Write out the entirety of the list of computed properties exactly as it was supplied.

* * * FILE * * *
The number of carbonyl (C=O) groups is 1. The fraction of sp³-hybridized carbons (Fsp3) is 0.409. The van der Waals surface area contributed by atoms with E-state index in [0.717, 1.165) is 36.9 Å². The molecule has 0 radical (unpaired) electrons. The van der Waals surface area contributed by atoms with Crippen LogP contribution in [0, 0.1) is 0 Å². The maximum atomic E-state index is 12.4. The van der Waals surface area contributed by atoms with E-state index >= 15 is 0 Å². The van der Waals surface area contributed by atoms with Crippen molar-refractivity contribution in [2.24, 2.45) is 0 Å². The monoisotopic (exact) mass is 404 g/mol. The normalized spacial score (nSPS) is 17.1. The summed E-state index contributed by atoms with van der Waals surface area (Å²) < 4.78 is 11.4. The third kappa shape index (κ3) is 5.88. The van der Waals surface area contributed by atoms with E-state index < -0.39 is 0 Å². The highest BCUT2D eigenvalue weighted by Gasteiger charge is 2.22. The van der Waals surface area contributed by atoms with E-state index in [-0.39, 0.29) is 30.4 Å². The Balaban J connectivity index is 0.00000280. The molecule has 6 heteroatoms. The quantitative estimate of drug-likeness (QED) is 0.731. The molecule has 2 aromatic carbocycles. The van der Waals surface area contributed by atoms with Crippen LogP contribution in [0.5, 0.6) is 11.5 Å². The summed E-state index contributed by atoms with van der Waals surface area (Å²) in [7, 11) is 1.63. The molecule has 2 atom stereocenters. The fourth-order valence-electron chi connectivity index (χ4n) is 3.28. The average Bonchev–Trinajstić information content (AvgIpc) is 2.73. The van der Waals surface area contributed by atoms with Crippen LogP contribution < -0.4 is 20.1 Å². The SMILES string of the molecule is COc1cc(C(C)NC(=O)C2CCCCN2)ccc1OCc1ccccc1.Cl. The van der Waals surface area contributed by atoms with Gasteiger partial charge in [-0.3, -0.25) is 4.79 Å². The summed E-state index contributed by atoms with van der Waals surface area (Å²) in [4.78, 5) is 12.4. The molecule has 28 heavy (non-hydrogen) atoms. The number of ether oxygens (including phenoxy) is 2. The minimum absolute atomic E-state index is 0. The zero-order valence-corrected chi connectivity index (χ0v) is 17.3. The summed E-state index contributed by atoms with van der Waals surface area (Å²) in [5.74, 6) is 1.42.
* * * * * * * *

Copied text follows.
The number of carbonyl (C=O) groups is 1. The fraction of sp³-hybridized carbons (Fsp3) is 0.409. The van der Waals surface area contributed by atoms with E-state index in [0.717, 1.165) is 36.9 Å². The molecule has 0 radical (unpaired) electrons. The van der Waals surface area contributed by atoms with Crippen LogP contribution in [0, 0.1) is 0 Å². The maximum atomic E-state index is 12.4. The van der Waals surface area contributed by atoms with E-state index >= 15 is 0 Å². The van der Waals surface area contributed by atoms with Crippen molar-refractivity contribution in [2.24, 2.45) is 0 Å². The monoisotopic (exact) mass is 404 g/mol. The normalized spacial score (nSPS) is 17.1. The summed E-state index contributed by atoms with van der Waals surface area (Å²) < 4.78 is 11.4. The third kappa shape index (κ3) is 5.88. The van der Waals surface area contributed by atoms with E-state index < -0.39 is 0 Å². The highest BCUT2D eigenvalue weighted by Gasteiger charge is 2.22. The van der Waals surface area contributed by atoms with E-state index in [-0.39, 0.29) is 30.4 Å². The Balaban J connectivity index is 0.00000280. The molecule has 6 heteroatoms. The quantitative estimate of drug-likeness (QED) is 0.731. The molecule has 2 aromatic carbocycles. The van der Waals surface area contributed by atoms with Crippen LogP contribution in [0.5, 0.6) is 11.5 Å². The summed E-state index contributed by atoms with van der Waals surface area (Å²) in [7, 11) is 1.63. The molecule has 2 atom stereocenters. The fourth-order valence-electron chi connectivity index (χ4n) is 3.28. The average Bonchev–Trinajstić information content (AvgIpc) is 2.73. The van der Waals surface area contributed by atoms with Crippen LogP contribution < -0.4 is 20.1 Å². The SMILES string of the molecule is COc1cc(C(C)NC(=O)C2CCCCN2)ccc1OCc1ccccc1.Cl. The van der Waals surface area contributed by atoms with Gasteiger partial charge in [-0.3, -0.25) is 4.79 Å². The summed E-state index contributed by atoms with van der Waals surface area (Å²) in [4.78, 5) is 12.4. The molecule has 28 heavy (non-hydrogen) atoms. The number of ether oxygens (including phenoxy) is 2. The minimum absolute atomic E-state index is 0. The zero-order valence-corrected chi connectivity index (χ0v) is 17.3. The summed E-state index contributed by atoms with van der Waals surface area (Å²) in [5.74, 6) is 1.42.